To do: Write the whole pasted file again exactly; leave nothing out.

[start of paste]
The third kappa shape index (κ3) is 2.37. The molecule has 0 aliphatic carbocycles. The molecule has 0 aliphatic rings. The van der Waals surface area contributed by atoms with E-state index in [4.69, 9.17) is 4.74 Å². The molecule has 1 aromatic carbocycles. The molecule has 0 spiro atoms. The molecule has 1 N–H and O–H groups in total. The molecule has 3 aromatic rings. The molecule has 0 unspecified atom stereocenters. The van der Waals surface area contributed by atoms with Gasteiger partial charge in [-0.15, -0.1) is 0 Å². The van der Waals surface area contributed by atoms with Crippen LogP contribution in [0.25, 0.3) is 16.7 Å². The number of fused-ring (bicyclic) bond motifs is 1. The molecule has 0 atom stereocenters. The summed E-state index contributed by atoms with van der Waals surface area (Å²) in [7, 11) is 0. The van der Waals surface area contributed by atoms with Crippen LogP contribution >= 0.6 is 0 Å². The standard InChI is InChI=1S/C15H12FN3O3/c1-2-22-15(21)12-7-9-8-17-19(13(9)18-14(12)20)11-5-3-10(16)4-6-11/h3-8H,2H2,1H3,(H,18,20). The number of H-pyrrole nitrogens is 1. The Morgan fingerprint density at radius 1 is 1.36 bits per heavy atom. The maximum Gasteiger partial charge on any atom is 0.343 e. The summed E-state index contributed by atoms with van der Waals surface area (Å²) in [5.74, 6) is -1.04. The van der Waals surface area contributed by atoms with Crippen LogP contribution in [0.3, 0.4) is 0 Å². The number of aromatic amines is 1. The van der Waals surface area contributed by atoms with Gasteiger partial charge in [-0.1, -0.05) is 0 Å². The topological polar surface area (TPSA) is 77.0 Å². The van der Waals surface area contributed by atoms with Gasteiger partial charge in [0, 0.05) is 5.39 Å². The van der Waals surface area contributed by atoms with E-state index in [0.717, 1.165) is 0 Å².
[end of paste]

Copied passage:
The third kappa shape index (κ3) is 2.37. The molecule has 0 aliphatic carbocycles. The molecule has 0 aliphatic rings. The van der Waals surface area contributed by atoms with E-state index in [4.69, 9.17) is 4.74 Å². The molecule has 1 aromatic carbocycles. The molecule has 0 spiro atoms. The molecule has 1 N–H and O–H groups in total. The molecule has 3 aromatic rings. The molecule has 0 unspecified atom stereocenters. The van der Waals surface area contributed by atoms with Gasteiger partial charge in [-0.15, -0.1) is 0 Å². The van der Waals surface area contributed by atoms with Crippen LogP contribution in [0.25, 0.3) is 16.7 Å². The number of fused-ring (bicyclic) bond motifs is 1. The molecule has 0 atom stereocenters. The summed E-state index contributed by atoms with van der Waals surface area (Å²) in [7, 11) is 0. The van der Waals surface area contributed by atoms with Crippen LogP contribution >= 0.6 is 0 Å². The standard InChI is InChI=1S/C15H12FN3O3/c1-2-22-15(21)12-7-9-8-17-19(13(9)18-14(12)20)11-5-3-10(16)4-6-11/h3-8H,2H2,1H3,(H,18,20). The number of H-pyrrole nitrogens is 1. The Morgan fingerprint density at radius 1 is 1.36 bits per heavy atom. The maximum Gasteiger partial charge on any atom is 0.343 e. The summed E-state index contributed by atoms with van der Waals surface area (Å²) in [5.74, 6) is -1.04. The van der Waals surface area contributed by atoms with Crippen LogP contribution in [0.3, 0.4) is 0 Å². The number of aromatic amines is 1. The van der Waals surface area contributed by atoms with Gasteiger partial charge in [-0.1, -0.05) is 0 Å². The topological polar surface area (TPSA) is 77.0 Å². The van der Waals surface area contributed by atoms with Gasteiger partial charge in [0, 0.05) is 5.39 Å². The van der Waals surface area contributed by atoms with E-state index in [0.717, 1.165) is 0 Å².